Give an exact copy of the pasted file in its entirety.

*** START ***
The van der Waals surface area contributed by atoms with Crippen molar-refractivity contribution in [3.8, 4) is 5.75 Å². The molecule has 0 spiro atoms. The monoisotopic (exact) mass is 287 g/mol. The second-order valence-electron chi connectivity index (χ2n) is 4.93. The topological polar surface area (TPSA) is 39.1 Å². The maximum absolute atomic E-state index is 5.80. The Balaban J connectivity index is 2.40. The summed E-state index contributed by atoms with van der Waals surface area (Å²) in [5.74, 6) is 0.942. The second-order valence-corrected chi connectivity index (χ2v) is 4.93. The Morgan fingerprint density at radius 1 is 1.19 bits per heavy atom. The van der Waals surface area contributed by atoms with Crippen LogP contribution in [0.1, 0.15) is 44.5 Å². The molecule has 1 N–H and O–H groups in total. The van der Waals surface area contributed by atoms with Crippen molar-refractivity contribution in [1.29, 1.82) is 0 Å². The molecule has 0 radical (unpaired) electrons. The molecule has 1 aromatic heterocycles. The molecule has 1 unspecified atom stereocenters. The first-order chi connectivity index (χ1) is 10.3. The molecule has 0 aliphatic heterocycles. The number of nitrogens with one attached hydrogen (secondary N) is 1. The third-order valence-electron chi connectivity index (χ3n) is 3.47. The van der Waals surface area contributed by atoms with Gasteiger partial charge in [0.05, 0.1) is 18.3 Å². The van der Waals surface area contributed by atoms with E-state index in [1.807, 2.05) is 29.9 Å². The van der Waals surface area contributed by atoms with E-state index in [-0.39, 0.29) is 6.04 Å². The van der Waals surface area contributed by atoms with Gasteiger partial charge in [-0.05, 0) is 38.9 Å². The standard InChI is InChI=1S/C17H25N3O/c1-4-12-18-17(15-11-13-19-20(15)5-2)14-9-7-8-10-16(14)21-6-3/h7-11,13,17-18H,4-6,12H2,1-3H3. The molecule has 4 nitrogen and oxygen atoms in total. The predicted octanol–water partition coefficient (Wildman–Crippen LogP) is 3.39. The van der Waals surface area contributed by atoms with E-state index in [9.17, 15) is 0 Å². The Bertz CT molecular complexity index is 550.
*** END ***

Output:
The van der Waals surface area contributed by atoms with Crippen molar-refractivity contribution in [3.8, 4) is 5.75 Å². The molecule has 0 spiro atoms. The monoisotopic (exact) mass is 287 g/mol. The second-order valence-electron chi connectivity index (χ2n) is 4.93. The topological polar surface area (TPSA) is 39.1 Å². The maximum absolute atomic E-state index is 5.80. The Balaban J connectivity index is 2.40. The summed E-state index contributed by atoms with van der Waals surface area (Å²) in [5.74, 6) is 0.942. The second-order valence-corrected chi connectivity index (χ2v) is 4.93. The Morgan fingerprint density at radius 1 is 1.19 bits per heavy atom. The van der Waals surface area contributed by atoms with Crippen LogP contribution in [0.1, 0.15) is 44.5 Å². The molecule has 1 N–H and O–H groups in total. The van der Waals surface area contributed by atoms with Crippen molar-refractivity contribution in [1.29, 1.82) is 0 Å². The molecule has 0 radical (unpaired) electrons. The molecule has 1 aromatic heterocycles. The molecule has 1 unspecified atom stereocenters. The first-order chi connectivity index (χ1) is 10.3. The molecule has 0 aliphatic heterocycles. The number of nitrogens with one attached hydrogen (secondary N) is 1. The third-order valence-electron chi connectivity index (χ3n) is 3.47. The van der Waals surface area contributed by atoms with Gasteiger partial charge in [0.05, 0.1) is 18.3 Å². The van der Waals surface area contributed by atoms with E-state index in [1.807, 2.05) is 29.9 Å². The van der Waals surface area contributed by atoms with E-state index in [-0.39, 0.29) is 6.04 Å². The van der Waals surface area contributed by atoms with Gasteiger partial charge in [-0.05, 0) is 38.9 Å². The standard InChI is InChI=1S/C17H25N3O/c1-4-12-18-17(15-11-13-19-20(15)5-2)14-9-7-8-10-16(14)21-6-3/h7-11,13,17-18H,4-6,12H2,1-3H3. The molecule has 4 nitrogen and oxygen atoms in total. The predicted octanol–water partition coefficient (Wildman–Crippen LogP) is 3.39. The van der Waals surface area contributed by atoms with E-state index in [9.17, 15) is 0 Å². The Bertz CT molecular complexity index is 550.